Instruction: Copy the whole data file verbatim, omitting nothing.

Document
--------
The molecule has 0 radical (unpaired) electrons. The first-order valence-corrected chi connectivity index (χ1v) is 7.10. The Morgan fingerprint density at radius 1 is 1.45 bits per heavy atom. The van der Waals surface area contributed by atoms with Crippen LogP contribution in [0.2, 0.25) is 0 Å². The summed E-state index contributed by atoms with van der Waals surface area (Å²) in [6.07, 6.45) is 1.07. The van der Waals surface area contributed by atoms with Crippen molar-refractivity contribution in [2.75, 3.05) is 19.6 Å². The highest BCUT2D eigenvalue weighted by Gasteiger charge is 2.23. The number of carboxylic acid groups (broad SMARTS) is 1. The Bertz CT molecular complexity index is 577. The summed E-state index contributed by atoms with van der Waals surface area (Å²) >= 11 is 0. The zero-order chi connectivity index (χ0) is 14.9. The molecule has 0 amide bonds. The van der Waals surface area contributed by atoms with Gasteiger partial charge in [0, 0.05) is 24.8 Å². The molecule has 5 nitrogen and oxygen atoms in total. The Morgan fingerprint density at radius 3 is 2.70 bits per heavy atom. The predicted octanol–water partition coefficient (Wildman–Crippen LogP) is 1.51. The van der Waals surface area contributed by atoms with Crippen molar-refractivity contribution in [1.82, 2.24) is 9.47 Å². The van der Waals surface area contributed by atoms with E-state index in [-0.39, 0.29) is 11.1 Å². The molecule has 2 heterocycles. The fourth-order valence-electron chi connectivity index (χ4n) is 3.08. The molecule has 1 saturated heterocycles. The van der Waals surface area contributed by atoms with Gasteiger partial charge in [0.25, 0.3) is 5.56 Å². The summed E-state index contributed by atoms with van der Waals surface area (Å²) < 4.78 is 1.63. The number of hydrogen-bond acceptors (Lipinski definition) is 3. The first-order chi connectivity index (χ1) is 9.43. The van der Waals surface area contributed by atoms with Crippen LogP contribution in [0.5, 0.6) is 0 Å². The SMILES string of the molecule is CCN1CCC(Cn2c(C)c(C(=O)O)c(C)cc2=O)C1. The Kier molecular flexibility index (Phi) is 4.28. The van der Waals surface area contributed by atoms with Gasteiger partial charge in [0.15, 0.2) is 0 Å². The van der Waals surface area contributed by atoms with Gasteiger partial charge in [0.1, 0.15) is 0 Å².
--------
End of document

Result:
The molecule has 0 radical (unpaired) electrons. The first-order valence-corrected chi connectivity index (χ1v) is 7.10. The Morgan fingerprint density at radius 1 is 1.45 bits per heavy atom. The van der Waals surface area contributed by atoms with Crippen LogP contribution in [0.2, 0.25) is 0 Å². The summed E-state index contributed by atoms with van der Waals surface area (Å²) in [6.07, 6.45) is 1.07. The van der Waals surface area contributed by atoms with Crippen molar-refractivity contribution in [2.75, 3.05) is 19.6 Å². The highest BCUT2D eigenvalue weighted by Gasteiger charge is 2.23. The number of carboxylic acid groups (broad SMARTS) is 1. The Bertz CT molecular complexity index is 577. The summed E-state index contributed by atoms with van der Waals surface area (Å²) >= 11 is 0. The zero-order chi connectivity index (χ0) is 14.9. The molecule has 0 amide bonds. The van der Waals surface area contributed by atoms with Gasteiger partial charge in [0, 0.05) is 24.8 Å². The molecule has 5 nitrogen and oxygen atoms in total. The Morgan fingerprint density at radius 3 is 2.70 bits per heavy atom. The predicted octanol–water partition coefficient (Wildman–Crippen LogP) is 1.51. The van der Waals surface area contributed by atoms with Crippen molar-refractivity contribution in [1.82, 2.24) is 9.47 Å². The van der Waals surface area contributed by atoms with E-state index in [-0.39, 0.29) is 11.1 Å². The molecule has 2 heterocycles. The fourth-order valence-electron chi connectivity index (χ4n) is 3.08. The molecule has 1 saturated heterocycles. The van der Waals surface area contributed by atoms with Gasteiger partial charge in [0.25, 0.3) is 5.56 Å². The summed E-state index contributed by atoms with van der Waals surface area (Å²) < 4.78 is 1.63. The number of hydrogen-bond acceptors (Lipinski definition) is 3. The first-order chi connectivity index (χ1) is 9.43. The van der Waals surface area contributed by atoms with Crippen LogP contribution in [0.5, 0.6) is 0 Å². The SMILES string of the molecule is CCN1CCC(Cn2c(C)c(C(=O)O)c(C)cc2=O)C1. The Kier molecular flexibility index (Phi) is 4.28. The van der Waals surface area contributed by atoms with Gasteiger partial charge in [0.15, 0.2) is 0 Å². The van der Waals surface area contributed by atoms with Gasteiger partial charge in [0.1, 0.15) is 0 Å².